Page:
My WebMD: Learning to Live With Blindness
Diagnosed as a teen and nearly blind by 49, Erik Weinstock is developing more self-esteem and autonomy, not less.
I've been going blind my whole life. I was born with choroideremia, a rare, inherited disorder that causes gradual vision loss. My doctors diagnosed it when I was 14, after my pediatrician saw small spots in my eyes. I had known I was having trouble seeing, especially at night, but at that age I didn't care. But then the doctors said, “You'll have a hard time in your 20s, a very hard time in your 30s, and you'll be blind by 60."
They were right. I am 49 now and almost completely blind, except for a sliver of vision in my left eye. I can see some light and some movement. But I don't know what my 9-year-old son looks like. I can't walk down a sidewalk without a cane.
Living With Blindness
I accept this now, but I was in denial for 30 years. The vision loss was so gradual it was hard to monitor. But I was trained as a mechanical engineer and working full time, and I didn't want to accept the fact that I was going blind. I didn't want to ask for help. In fact, I did not use a cane until 2004.
It was a wonderful optometrist at LensCrafters who told me that year to stop driving. She also said I could get disability payments and training about how to live with blindness. At the 10-month training program at the Center for the Visually Impaired in Atlanta, I learned how to use public transportation, how to talk to people, and how to use adaptive aids in my own home -- like bumps on my appliance dials and software that “reads” the text on my computer screen out loud. My phone also talks to me, as does the thermometer I use for taking my son's temperature.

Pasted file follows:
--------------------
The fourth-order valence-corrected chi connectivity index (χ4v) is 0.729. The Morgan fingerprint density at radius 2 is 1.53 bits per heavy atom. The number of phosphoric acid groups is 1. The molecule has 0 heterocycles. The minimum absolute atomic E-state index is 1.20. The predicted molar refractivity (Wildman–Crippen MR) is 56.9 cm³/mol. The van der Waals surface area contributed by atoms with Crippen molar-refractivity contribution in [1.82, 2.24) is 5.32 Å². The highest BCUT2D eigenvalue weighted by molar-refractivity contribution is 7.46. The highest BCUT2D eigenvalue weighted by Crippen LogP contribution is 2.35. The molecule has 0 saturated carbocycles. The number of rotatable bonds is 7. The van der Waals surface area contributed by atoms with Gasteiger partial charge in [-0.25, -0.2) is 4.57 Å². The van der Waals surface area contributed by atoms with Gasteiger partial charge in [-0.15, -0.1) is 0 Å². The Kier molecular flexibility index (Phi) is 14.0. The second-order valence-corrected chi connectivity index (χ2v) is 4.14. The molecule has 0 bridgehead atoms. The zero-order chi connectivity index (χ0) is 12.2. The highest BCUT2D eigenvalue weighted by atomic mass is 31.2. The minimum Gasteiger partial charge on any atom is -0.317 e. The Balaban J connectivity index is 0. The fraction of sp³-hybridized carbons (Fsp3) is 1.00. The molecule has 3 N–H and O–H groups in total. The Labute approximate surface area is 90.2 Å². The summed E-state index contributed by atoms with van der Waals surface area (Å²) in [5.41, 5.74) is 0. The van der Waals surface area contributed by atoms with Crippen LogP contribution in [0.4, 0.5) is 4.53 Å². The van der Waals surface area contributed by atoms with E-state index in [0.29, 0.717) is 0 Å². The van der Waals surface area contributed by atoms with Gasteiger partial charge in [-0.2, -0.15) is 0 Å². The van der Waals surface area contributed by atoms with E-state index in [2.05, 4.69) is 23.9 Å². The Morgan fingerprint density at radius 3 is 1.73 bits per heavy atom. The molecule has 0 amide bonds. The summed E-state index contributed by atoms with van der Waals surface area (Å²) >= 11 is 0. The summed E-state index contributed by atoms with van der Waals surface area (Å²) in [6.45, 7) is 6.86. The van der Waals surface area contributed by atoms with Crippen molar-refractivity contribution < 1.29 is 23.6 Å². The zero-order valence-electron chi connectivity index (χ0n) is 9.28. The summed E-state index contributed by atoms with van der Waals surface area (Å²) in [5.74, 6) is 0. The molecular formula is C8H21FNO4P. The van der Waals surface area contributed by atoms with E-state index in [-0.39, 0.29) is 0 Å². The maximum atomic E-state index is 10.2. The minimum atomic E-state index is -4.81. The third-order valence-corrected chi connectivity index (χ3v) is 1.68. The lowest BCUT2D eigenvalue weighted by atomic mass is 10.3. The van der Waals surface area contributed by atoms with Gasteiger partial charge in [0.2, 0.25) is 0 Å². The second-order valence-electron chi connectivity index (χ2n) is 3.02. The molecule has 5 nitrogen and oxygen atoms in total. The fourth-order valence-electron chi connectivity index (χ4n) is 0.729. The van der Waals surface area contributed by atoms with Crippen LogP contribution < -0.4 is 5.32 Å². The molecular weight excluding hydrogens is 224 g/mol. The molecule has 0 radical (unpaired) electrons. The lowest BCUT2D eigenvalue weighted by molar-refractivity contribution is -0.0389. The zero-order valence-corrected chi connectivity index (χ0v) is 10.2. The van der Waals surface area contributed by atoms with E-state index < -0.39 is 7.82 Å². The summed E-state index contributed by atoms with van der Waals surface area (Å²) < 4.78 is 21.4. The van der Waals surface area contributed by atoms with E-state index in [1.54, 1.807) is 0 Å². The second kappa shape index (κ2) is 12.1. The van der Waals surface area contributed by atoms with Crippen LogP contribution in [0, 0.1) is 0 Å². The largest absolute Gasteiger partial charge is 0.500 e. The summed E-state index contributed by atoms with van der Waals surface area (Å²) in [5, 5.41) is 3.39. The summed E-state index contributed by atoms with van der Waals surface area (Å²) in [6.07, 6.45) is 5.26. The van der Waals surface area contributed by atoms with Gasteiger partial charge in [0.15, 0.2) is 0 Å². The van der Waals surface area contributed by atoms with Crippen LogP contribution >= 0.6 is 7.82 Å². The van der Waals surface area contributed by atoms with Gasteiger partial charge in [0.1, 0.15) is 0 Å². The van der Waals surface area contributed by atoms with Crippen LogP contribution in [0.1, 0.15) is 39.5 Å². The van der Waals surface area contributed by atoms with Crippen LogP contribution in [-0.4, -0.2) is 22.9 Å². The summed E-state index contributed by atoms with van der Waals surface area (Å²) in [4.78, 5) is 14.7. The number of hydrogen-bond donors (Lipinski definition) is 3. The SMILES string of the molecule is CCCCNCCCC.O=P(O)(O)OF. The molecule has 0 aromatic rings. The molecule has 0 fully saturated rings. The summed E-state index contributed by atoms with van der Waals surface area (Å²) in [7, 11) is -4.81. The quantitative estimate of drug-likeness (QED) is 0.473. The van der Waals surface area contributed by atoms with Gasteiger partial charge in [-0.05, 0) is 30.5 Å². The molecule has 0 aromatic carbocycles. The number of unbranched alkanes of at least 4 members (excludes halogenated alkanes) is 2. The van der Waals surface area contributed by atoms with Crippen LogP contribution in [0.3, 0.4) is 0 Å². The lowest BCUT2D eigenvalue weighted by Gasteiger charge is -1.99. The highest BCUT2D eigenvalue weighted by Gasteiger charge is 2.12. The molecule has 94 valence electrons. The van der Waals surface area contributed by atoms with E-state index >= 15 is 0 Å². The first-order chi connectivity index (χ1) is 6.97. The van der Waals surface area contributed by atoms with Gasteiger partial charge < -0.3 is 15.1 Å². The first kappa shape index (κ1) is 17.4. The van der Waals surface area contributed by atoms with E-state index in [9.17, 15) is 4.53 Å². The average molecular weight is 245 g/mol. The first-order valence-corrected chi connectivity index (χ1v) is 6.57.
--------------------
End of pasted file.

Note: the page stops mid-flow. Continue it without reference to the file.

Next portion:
Dialog in the Dark
I'm more independent now, and my self-esteem is higher. I've started volunteering with the Choroideremia Research Foundation, which is working to find gene replacement therapy for the disease. In 2008, my vocational rehab counselor told me about Dialog in the Dark, an exhibit that has been presented in more than 20 countries and is currently in Atlanta, where it made its United States debut. (An exhibit is set to open in New York City this summer.) I'm one of the visually impaired guides who leads visitors through several darkened galleries -- replicating settings such as a food market and a park -- so they can sense what daily life is like for someone who is blind. It's a rare chance for blind people to lead, not to be led.
The goal isn't to make people feel sorry for blind people. It's to help them discover how very capable blind people are -- how they use their other senses to navigate their world. It's about helping people change their perceptions of otherness and difference. The experience is so exciting -- peoples' perceptions really do change.
I like to tell people, “I don't want your sympathy. I want your empathy, tolerance, and understanding.” And if you want to help a blind person, don't grab their arm and push them. Simply say, “Can I offer you some assistance?”